Business was good enough for the Tryhorns at their store in Australia that they thought they should take a plane to Japan and see the sights, as well as the XVIII Olympiad in Tokyo. On Friday, October 9, the day before the start of the Olympics, the couple from Victoria disembarked from their floating hotel and transportation, the P&O Orient liner Oriana, to walk about Yokohama.
Unfortunately, as they saw the sites in Isezaki-cho, Mrs Tryhorn was pickpocketed. According to the October 15, Mainichi Daily News, in her stolen purse were train tickets for a limited express of the New Tokaido Line, a coupon for the Kyoto International Hotel, and a notice of remittance addressed to the Hongkong & Shanghai Banking Corp.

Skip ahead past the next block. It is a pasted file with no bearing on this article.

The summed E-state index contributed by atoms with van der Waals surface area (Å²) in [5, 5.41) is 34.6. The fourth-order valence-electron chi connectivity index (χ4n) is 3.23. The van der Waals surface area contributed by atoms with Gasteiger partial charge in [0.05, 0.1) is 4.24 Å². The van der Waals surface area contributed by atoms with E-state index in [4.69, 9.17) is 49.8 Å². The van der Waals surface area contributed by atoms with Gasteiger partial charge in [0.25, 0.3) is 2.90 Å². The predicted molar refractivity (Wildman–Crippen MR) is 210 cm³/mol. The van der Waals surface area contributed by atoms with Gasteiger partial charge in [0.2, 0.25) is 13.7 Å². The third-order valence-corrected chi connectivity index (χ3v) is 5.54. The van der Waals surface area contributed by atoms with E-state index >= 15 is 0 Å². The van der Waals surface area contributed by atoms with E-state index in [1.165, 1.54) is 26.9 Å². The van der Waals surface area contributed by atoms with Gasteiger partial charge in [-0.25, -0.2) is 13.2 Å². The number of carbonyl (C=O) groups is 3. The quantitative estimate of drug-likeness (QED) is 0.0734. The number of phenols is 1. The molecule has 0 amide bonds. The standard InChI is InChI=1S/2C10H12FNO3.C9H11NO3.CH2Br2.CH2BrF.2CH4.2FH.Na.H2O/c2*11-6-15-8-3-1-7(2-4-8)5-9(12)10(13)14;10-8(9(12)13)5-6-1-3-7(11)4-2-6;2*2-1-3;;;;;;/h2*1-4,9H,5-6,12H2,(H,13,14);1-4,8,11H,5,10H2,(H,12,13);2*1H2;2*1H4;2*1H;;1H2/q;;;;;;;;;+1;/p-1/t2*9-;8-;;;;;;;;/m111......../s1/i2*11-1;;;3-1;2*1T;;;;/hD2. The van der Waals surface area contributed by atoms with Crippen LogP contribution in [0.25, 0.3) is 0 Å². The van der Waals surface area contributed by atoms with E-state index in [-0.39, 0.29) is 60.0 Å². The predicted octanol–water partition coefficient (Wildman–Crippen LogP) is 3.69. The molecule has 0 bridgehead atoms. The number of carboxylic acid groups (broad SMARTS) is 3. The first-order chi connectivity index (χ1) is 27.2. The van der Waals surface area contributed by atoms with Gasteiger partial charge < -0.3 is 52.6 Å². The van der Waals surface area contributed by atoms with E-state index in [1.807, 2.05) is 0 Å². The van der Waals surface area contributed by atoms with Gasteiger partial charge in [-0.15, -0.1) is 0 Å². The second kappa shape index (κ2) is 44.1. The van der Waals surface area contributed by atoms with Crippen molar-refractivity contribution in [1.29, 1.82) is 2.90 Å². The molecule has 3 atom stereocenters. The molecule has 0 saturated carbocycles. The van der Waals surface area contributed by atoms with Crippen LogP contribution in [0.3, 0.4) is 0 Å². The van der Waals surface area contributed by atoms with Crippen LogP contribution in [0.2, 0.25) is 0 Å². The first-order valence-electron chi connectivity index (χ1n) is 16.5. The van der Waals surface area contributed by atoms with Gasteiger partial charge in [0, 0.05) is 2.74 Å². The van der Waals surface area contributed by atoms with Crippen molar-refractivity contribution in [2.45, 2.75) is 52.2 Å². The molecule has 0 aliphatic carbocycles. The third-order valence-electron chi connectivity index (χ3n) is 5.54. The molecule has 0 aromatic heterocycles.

According to The Japan Times on October 20, the Metropolitan Police Department had actually been in the midst of a campaign to thwart pickpockets, starting a preventive program over three months previously to round up suspected pickpockets and keep them off the streets. By the time the Olympics began in October, they had arrested over 230 pickpockets. As a result, the number of pick pocket incidents dropped from 400 in April, 1964 to 120 in September when tourists and people related to the Olympics started arriving in Tokyo.
Unfortunately, the police didn’t catch the guy that picked the Tryhorns. The Japan Travel Bureau (JTB) , led by the manager of the South Pier Yokohama JTB branch, took it upon themselves to make it right for the Tryhorns. They collected money from the JTB staff so that they could buy new train tickets to Kyoto. They called the hotel in Kyoto to ensure that the Tryhorns could stay without the need for their coupon. And they called the bank to ensure that the couple could pick up their cash with the remittance paper when they came back to Yokohama.
Now that’s service!